Weber Shandwick, CPRF Vets Discuss Diversity in PR


Earlier this month, PR veteran Mike Paul earned a bit of attention when he announced his plans to stage a hunger strike to protest a lack of diversity in the public relations world.

Since that story ran, we reached out to several contacts within the industry to get their takes on how we arrived at this point in the conversation—and where we should go from here.


Kathy Cripps currently serves as President of the Council of Public Relations Firms. Her career includes senior positions at Burson-Marsteller and Hill & Knowlton as well as in-house work with Nestle and other major companies.

She says:

“The importance of adding more ethnic diversity to all ranks of the public relations industry is undeniable. This is a key issue for the Council and its membership, and it continues to be a significant focus of our organization.

In that spirit, the Council created an awards program with PRWeek four years ago – The Diversity Distinction in PR Awards – that celebrates the best practices taking place in the public relations industry. (We are co-hosting a webinar on March 27th, called Making Diversity the Norm).

Many firms have made strides in staff diversity by creating special internship and mentoring programs; on a regional level, the Council will soon launch a pilot summer internship program with our Boston area members for multicultural college students. If this proves successful, we will roll this program out in more markets next year.

PR firms continue to compete with client organizations for the best diverse candidates, as well as seasoned veterans who choose to start and run their own firms.”

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Gail Heimann, President and chief strategy officer at Weber Shandwick, expands on Cripps’ point in saying that a more diverse group of professionals would help better serve both our clients and the public at large:

“We’re in the thinking business, and it’s incumbent upon us as an industry to put a diversity of thinkers in the room.

This doesn’t just mean demographic diversity. It means diversity in background and ways of approaching challenges…we’re looking for people with specific expertise, be it in healthcare, food, etc., which in turn engenders a more diverse pool of people.”


Our own Tonya Garcia, currently business editor at Madame Noire, tells us more about why diversity matters so much:

“Diversity benefits everyone. That has to be the mindset going in. It’s good for the firm and the clients because diversity of culture and even diversity of personality and experience breeds fresh ideas.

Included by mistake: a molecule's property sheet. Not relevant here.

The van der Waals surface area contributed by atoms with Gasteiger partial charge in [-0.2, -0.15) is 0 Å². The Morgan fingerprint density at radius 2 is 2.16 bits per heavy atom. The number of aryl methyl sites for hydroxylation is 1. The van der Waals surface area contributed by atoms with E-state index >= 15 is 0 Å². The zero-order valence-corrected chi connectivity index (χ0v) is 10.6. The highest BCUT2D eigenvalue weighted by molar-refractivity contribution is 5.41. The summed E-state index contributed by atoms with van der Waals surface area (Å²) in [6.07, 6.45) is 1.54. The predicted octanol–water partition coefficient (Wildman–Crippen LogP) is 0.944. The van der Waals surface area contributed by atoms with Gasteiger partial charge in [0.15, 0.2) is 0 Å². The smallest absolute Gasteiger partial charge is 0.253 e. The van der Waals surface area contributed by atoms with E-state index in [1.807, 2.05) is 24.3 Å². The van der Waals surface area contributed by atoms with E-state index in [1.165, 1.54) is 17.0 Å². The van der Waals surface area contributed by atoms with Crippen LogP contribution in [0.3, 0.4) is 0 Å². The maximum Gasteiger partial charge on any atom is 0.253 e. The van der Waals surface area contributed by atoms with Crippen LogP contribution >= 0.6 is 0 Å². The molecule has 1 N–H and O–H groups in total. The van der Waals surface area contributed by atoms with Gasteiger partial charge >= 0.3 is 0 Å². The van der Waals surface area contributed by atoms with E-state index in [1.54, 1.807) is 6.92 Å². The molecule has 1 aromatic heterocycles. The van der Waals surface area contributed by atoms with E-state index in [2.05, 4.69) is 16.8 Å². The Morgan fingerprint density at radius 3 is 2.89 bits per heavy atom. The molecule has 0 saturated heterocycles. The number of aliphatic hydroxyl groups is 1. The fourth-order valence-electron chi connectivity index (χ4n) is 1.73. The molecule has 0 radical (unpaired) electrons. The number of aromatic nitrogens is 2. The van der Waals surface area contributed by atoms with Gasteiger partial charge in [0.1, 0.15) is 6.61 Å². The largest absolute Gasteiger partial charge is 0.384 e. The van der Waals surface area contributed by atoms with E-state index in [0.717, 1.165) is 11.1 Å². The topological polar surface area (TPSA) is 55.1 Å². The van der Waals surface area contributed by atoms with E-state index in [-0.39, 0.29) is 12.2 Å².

And keep in mind, diverse staff members aren’t only equipped to do multicultural programs, so their contribution doesn’t have to be circumscribed. Minorities live and work in mass culture in addition holding on to their cultural differences and traditions. (We all do.) So it’s wrongheaded to seek counsel from the diverse staff members only when you’re trying to reach diverse audiences.”

The veterans we spoke to told us that the issue stems from a lack of awareness among key demographics—and Heimann tied it back to PR’s ongoing efforts to promote itself.

“If you’re a hugely talented kid, no matter what your background, PR is probably not in your first rung when it comes to career choices. The people lining up to work at Google or start-ups aren’t necessarily lining up outside firms that do what we do.

I don’t think we have enough strut about who we are and what we can deliver to those who join the industry.”


Senior HR manager Nicole Blake of Weber Shandwick Minneapolis elaborates on those challenges:

“Most students aren’t exposed to communications classes until college…Here in Minneapolis, there’s always been a struggle to get diverse candidates in for interviews and hires.”

So what’s the best way to address the issue moving forward? While Weber Shandwick does have internal programs (this year, 20% of its VP-SVP hires were diverse), all four veterans mention outreach initiatives. Heimann says:

“There are lots of scholarships and foundations; we’re involved with 8-10 different kinds of programs on a national basis, and you can’t neglect the local market either.”

Garcia advises PR to start at the college level and work with trade groups:

“Go to the cultural clubs and activity groups on college campuses and post a job, for instance. There are groups like ColorComm, the Black PR Society, and Hispanicize that specialize in bringing together professionals of color.”

Blake also emphasizes the importance of working with local high schools. On that point, Weber Shandwick and many other firms in the Minneapolis area (and beyond) have partnered with a group called The BrandLab. Blake says:

“They work with different agencies in town to identify students at certain high schools who might be interested; those who’ve taken courses in marketing, etc.”

Ultimately, the program matches students with summer internship programs in which they “work alongside different people in the agencies to better understand account management, media, creative jobs, etc. and hopefully trigger some interest” in entering the field.

In the next part of this story, we’ll go into greater depth on The BrandLab with executive director Ellen Walthour.

@PatrickCoffee Patrick Coffee is a senior editor for Adweek.